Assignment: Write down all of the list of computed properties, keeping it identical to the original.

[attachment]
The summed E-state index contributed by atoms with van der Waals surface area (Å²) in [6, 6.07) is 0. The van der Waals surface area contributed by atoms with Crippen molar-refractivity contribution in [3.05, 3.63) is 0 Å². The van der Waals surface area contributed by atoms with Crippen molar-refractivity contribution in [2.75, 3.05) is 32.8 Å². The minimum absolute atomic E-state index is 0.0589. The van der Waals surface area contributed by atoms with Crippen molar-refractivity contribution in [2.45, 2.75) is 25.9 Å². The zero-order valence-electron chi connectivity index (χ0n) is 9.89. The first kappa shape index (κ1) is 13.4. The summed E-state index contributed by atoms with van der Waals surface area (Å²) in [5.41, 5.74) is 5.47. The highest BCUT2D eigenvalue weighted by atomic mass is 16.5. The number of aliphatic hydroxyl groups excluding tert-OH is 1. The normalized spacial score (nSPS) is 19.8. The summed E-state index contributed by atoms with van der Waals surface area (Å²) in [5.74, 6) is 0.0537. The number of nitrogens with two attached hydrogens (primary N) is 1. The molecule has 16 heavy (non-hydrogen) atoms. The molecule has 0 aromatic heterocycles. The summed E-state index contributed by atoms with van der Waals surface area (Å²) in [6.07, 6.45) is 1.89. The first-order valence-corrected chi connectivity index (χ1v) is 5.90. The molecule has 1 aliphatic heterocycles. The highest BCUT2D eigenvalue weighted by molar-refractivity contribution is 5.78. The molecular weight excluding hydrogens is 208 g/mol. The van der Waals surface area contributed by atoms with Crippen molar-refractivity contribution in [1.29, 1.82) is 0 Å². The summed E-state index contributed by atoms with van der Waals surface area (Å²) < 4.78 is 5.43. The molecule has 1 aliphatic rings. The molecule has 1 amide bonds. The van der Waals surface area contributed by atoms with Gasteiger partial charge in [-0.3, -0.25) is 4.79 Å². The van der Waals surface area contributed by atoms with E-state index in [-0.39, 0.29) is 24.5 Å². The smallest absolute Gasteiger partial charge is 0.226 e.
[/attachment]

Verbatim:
The summed E-state index contributed by atoms with van der Waals surface area (Å²) in [6, 6.07) is 0. The van der Waals surface area contributed by atoms with Crippen molar-refractivity contribution in [3.05, 3.63) is 0 Å². The van der Waals surface area contributed by atoms with Crippen molar-refractivity contribution in [2.75, 3.05) is 32.8 Å². The minimum absolute atomic E-state index is 0.0589. The van der Waals surface area contributed by atoms with Crippen molar-refractivity contribution in [2.45, 2.75) is 25.9 Å². The zero-order valence-electron chi connectivity index (χ0n) is 9.89. The first kappa shape index (κ1) is 13.4. The summed E-state index contributed by atoms with van der Waals surface area (Å²) in [5.41, 5.74) is 5.47. The highest BCUT2D eigenvalue weighted by atomic mass is 16.5. The number of aliphatic hydroxyl groups excluding tert-OH is 1. The normalized spacial score (nSPS) is 19.8. The summed E-state index contributed by atoms with van der Waals surface area (Å²) in [5.74, 6) is 0.0537. The number of nitrogens with two attached hydrogens (primary N) is 1. The molecule has 16 heavy (non-hydrogen) atoms. The molecule has 0 aromatic heterocycles. The summed E-state index contributed by atoms with van der Waals surface area (Å²) in [6.07, 6.45) is 1.89. The first-order valence-corrected chi connectivity index (χ1v) is 5.90. The molecule has 1 aliphatic heterocycles. The highest BCUT2D eigenvalue weighted by molar-refractivity contribution is 5.78. The molecular weight excluding hydrogens is 208 g/mol. The van der Waals surface area contributed by atoms with Crippen molar-refractivity contribution in [1.29, 1.82) is 0 Å². The summed E-state index contributed by atoms with van der Waals surface area (Å²) < 4.78 is 5.43. The molecule has 1 aliphatic rings. The molecule has 1 amide bonds. The van der Waals surface area contributed by atoms with Gasteiger partial charge in [-0.3, -0.25) is 4.79 Å². The van der Waals surface area contributed by atoms with E-state index in [-0.39, 0.29) is 24.5 Å². The smallest absolute Gasteiger partial charge is 0.226 e.